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Léon Delafosse is supposed to be France’s next great pianist. He’s the youngest student ever accepted into the Paris Conservatory, and has been studying for years. However, in 1890s Paris, it’s nearly impossible to make it as any kind of artist without a patron.

Enter Marcel Proust, a young gossip columnist who takes an interest in Léon. He takes him under his wing and introduces him to the right people. So, when Count Robert de Montesquiou-Fézensac offers Léon patronage, he immediately accepts. But as Léon gets closer to his dreams, he realizes he’s getting further away from his original country roots. And thus, further away from Felix, the boy he might just love.

Thanks to NetGalley and HarperCollins for an advanced copy of Charming Young Man by Eliot Schrefer to review! Schrefer seems to be excellent at writing characters who seem to find themselves in impossible situations. Moving from sci-fi to historical fiction might be an odd jump, but Schrefer has shown that he can masterfully write in both genres.

In the author’s note, Schrefer explains that he was interested in the story of Léon Delafosse after seeing his painting in a museum. After learning that Léon and Robert had a falling out, he was inspired to write this story. Not a lot of YA historical fiction is set during this particular time period, so it really was a breath of fresh air in that aspect. Even though I am no historical expert, the story felt well-researched and realistic for the time period he is portraying.

This book is generally more of a character driven story, showing more of what life could have been like in this time period for those that are queer. It’s a bit slow moving, focusing on Léon and the way he’s moving about society. The writing style also sort of fits with the kind of things that would have been written at that time, which helps to pull you into the story even more.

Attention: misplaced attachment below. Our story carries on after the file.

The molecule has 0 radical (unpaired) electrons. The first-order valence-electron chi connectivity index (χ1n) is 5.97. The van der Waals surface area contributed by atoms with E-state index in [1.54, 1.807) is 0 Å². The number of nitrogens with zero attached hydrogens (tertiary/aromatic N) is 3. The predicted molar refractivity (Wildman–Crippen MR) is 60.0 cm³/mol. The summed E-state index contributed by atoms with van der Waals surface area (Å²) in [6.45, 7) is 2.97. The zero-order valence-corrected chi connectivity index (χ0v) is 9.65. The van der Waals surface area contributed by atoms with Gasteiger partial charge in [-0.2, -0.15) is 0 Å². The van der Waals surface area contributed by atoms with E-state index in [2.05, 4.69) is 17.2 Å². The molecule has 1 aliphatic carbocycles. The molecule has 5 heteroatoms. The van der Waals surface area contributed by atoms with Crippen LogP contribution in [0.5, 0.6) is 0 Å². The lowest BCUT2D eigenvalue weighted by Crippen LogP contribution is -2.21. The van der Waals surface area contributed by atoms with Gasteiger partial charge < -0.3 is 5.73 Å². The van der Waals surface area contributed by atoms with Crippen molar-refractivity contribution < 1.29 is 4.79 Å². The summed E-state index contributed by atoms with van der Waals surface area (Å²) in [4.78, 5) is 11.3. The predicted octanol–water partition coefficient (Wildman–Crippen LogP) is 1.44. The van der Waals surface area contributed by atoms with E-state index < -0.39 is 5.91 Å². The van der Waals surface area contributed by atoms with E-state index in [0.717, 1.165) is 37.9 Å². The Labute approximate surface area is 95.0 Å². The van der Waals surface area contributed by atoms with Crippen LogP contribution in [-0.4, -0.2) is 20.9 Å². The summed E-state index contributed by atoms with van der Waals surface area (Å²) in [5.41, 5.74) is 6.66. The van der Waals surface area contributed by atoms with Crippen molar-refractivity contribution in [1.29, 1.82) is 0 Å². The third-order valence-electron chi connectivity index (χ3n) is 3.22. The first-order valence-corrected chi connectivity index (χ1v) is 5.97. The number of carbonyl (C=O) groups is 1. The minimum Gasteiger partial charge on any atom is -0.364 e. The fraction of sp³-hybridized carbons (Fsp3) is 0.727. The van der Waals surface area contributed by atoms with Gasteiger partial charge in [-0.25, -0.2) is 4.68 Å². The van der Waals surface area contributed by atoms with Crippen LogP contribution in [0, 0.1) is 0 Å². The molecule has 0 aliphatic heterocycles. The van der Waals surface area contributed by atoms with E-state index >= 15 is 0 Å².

However, it is quite a short book, so it almost feels like maybe it was over a bit too soon. For the most part, this didn’t take away from my enjoyment of it, but it could have been fun to see more of an expansion of some of the background characters.

All in all, if you like historical drama, you’ll definitely enjoy this one!

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Charming Young Man by Eliot Schrefer captivates readers with its portrayal of Léon Delafosse's journey, drawing them into his world effortlessly.

Schrefer gifts us a fictional narrative that delves into the life of France's prodigious piano talent, Léon Delafosse. From his acceptance into the prestigious Paris Conservatory at the tender age of six, the story fast-forwards a few years to unveil Léon's struggles in sourcing a sponsor to sustain his tuition payments. Léon’s life takes an intriguing turn with the introduction of Marcel, a social events writer whose interactions intersect with Léon's aspirations. In order to keep climbing the social ladder Marcel introduces Léon to Robert, a figure wielding the potential to propel him to the zenith of high society or to end his starting career with the snap of his fingers.

Schrefer's skill in character introduction allows readers to quickly form opinions about the characters, with a few lines of dialogue from even the smallest characters, you instantly feel like you know them. The author maintains a realistic narrative, avoiding extreme events and unnecessary risks for the protagonist. While the story's pace slows at times to explore Léon's emotions, the climax feels sudden, and more depth to Robert's character would have enriched the ending.